Hinds said in a statement that the evidence at trial showed that Schena, among other things, failed to release Arrayit’s SEC-required financial disclosures and concealed that Arrayit was on the verge of bankruptcy.
Schena then lulled investors who were concerned that the company was a “scam” by inviting them to private meetings and issuing false press releases and tweets stating that Arrayit had entered into lucrative partnerships with companies, government agencies, and public institutions, including a children’s hospital and a major California health care provider.
The tweets and press releases falsely claimed that such entities had agreed to use the Arrayit technology, when in fact no such agreements existed or were of minimal value.
Prosecutors also said that Schena had orchestrated an illegal kickback and health care fraud scheme that involved submitting fraudulent claims to Medicare and private insurance for unnecessary allergy testing
Arrayit ran allergy screening tests on every patient for 120 different allergens (ranging from hornet stings to codfish) regardless of medical necessity. In order to obtain patient blood specimens, Schena paid kickbacks to marketers in violation of the Eliminating Kickbacks in Recovery Act and orchestrated a deceptive marketing plan that falsely claimed that the Arrayit test was highly accurate in diagnosing allergies, when it was not, in fact, a diagnostic test.
Arrayit billed more per patient to Medicare for blood-based allergy testing than any other laboratory in the United States, the evidence at trial showed, and billed some commercial insurers over $10,000 per test.
In early 2020, Arrayit’s allergy testing business declined because the COVID-19 pandemic and stay-at-home orders reduced demand for allergy testing, according to prosecutors.
Schena then falsely announced that Arrayit “had a test for COVID-19” based on Arrayit’s blood testing technology, before developing such a test. Seeking to capitalize on the nationwide shortage of COVID-19 testing,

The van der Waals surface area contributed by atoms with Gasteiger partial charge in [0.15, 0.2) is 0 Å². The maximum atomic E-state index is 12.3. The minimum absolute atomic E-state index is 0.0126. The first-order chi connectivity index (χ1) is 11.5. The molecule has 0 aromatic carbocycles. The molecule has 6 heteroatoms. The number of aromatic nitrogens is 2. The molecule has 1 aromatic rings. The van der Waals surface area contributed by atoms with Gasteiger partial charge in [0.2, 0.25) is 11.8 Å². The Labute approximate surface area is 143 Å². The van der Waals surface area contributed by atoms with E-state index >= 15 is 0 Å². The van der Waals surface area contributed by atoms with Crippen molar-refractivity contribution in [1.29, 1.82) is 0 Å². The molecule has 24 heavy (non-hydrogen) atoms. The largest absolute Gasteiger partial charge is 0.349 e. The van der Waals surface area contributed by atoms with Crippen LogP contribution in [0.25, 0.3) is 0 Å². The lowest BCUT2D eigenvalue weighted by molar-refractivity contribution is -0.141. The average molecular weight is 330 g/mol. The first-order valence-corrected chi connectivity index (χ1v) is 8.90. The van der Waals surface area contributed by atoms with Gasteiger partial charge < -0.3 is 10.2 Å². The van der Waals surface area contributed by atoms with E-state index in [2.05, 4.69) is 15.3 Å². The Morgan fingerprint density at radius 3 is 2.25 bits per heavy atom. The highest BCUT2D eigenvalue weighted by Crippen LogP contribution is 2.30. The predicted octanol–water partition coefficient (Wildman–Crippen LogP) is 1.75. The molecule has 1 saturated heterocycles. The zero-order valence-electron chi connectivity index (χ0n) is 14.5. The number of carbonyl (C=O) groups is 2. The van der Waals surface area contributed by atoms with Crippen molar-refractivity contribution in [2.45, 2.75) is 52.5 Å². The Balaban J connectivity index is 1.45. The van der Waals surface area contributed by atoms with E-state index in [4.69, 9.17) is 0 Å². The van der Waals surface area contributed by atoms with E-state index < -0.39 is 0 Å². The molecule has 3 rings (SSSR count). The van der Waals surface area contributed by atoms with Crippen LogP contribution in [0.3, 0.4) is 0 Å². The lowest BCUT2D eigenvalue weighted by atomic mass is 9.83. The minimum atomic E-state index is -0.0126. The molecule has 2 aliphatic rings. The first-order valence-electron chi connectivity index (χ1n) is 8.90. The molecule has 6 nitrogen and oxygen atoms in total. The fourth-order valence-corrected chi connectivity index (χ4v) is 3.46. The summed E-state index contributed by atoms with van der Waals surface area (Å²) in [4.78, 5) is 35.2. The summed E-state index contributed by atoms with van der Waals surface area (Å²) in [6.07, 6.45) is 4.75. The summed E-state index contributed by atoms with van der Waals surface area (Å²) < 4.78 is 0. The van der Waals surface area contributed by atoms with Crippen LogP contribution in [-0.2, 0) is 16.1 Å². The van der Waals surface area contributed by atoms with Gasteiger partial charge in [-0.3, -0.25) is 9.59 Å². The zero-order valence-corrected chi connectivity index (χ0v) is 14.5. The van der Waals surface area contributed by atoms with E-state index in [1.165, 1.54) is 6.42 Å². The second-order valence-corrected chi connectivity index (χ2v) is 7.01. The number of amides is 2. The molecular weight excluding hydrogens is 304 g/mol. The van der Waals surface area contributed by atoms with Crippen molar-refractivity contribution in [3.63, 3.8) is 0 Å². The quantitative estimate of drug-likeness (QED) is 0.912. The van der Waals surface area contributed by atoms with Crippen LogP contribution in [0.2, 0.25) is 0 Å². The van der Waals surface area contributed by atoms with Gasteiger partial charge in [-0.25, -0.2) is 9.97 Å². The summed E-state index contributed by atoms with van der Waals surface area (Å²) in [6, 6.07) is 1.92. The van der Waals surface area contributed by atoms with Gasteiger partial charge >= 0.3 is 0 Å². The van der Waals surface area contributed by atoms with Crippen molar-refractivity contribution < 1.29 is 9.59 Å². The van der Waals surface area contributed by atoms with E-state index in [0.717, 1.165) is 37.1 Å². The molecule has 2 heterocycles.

In a statement, Hinds said Schena orchestrated a deceptive marketing scheme that falsely claimed that Dr. Anthony Fauci and other prominent government officials had mandated testing for COVID-19 and allergies at the same time and required that patients receiving the Arrayit COVID-19 test also be tested for allergies.
Schena also falsely claimed that the Arrayit COVID-19 test was more accurate than a PCR test for diagnosing COVID-19 infections, while concealing from investors and patients taking the test that the Food and Drug Administration had informed him that the Arrayit test was not accurate enough to receive an Emergency Use Authorization for use in the United States.
He is scheduled to be sentenced Jan. 30, and faces a maximum penalty 20 years imprisonment for the conspiracy to commit health care fraud and conspiracy to commit wire fraud; 10 years of imprisonment for each count of health care fraud; five years imprisonment for conspiracy to pay kickbacks; 10 years imprisonment for each count of payment of kickbacks; and 20 years imprisonment for each count of securities fraud. U.S. District Judge Edward J. Davila will determine any sentence after considering the U.S. Sentencing Guidelines and other statutory factors.